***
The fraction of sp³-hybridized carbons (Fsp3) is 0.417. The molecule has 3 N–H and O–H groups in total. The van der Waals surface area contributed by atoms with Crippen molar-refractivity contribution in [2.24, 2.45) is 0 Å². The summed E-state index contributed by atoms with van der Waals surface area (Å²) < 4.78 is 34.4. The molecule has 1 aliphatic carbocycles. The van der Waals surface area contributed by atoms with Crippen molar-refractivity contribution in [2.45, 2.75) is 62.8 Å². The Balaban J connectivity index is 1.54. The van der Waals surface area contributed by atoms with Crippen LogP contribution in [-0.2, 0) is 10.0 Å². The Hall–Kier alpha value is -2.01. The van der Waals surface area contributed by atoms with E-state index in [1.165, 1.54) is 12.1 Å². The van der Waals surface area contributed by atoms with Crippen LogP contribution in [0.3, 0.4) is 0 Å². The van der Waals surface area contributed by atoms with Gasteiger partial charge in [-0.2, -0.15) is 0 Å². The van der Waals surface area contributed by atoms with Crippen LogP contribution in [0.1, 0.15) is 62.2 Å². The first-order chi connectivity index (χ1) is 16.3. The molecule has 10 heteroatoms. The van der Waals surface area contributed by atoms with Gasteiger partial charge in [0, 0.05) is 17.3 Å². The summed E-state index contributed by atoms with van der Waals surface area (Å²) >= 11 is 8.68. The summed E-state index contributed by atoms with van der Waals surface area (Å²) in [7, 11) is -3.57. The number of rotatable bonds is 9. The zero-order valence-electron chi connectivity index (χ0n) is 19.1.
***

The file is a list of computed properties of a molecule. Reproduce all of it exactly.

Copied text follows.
The fraction of sp³-hybridized carbons (Fsp3) is 0.417. The molecule has 3 N–H and O–H groups in total. The van der Waals surface area contributed by atoms with Crippen molar-refractivity contribution in [2.24, 2.45) is 0 Å². The summed E-state index contributed by atoms with van der Waals surface area (Å²) < 4.78 is 34.4. The molecule has 1 aliphatic carbocycles. The van der Waals surface area contributed by atoms with Crippen molar-refractivity contribution in [2.45, 2.75) is 62.8 Å². The Balaban J connectivity index is 1.54. The van der Waals surface area contributed by atoms with Crippen LogP contribution in [-0.2, 0) is 10.0 Å². The Hall–Kier alpha value is -2.01. The van der Waals surface area contributed by atoms with E-state index in [1.165, 1.54) is 12.1 Å². The van der Waals surface area contributed by atoms with Crippen LogP contribution in [0.3, 0.4) is 0 Å². The van der Waals surface area contributed by atoms with Gasteiger partial charge in [-0.2, -0.15) is 0 Å². The van der Waals surface area contributed by atoms with Crippen LogP contribution in [0.1, 0.15) is 62.2 Å². The first-order chi connectivity index (χ1) is 16.3. The molecule has 10 heteroatoms. The van der Waals surface area contributed by atoms with Gasteiger partial charge in [0, 0.05) is 17.3 Å². The summed E-state index contributed by atoms with van der Waals surface area (Å²) >= 11 is 8.68. The summed E-state index contributed by atoms with van der Waals surface area (Å²) in [7, 11) is -3.57. The number of rotatable bonds is 9. The zero-order valence-electron chi connectivity index (χ0n) is 19.1.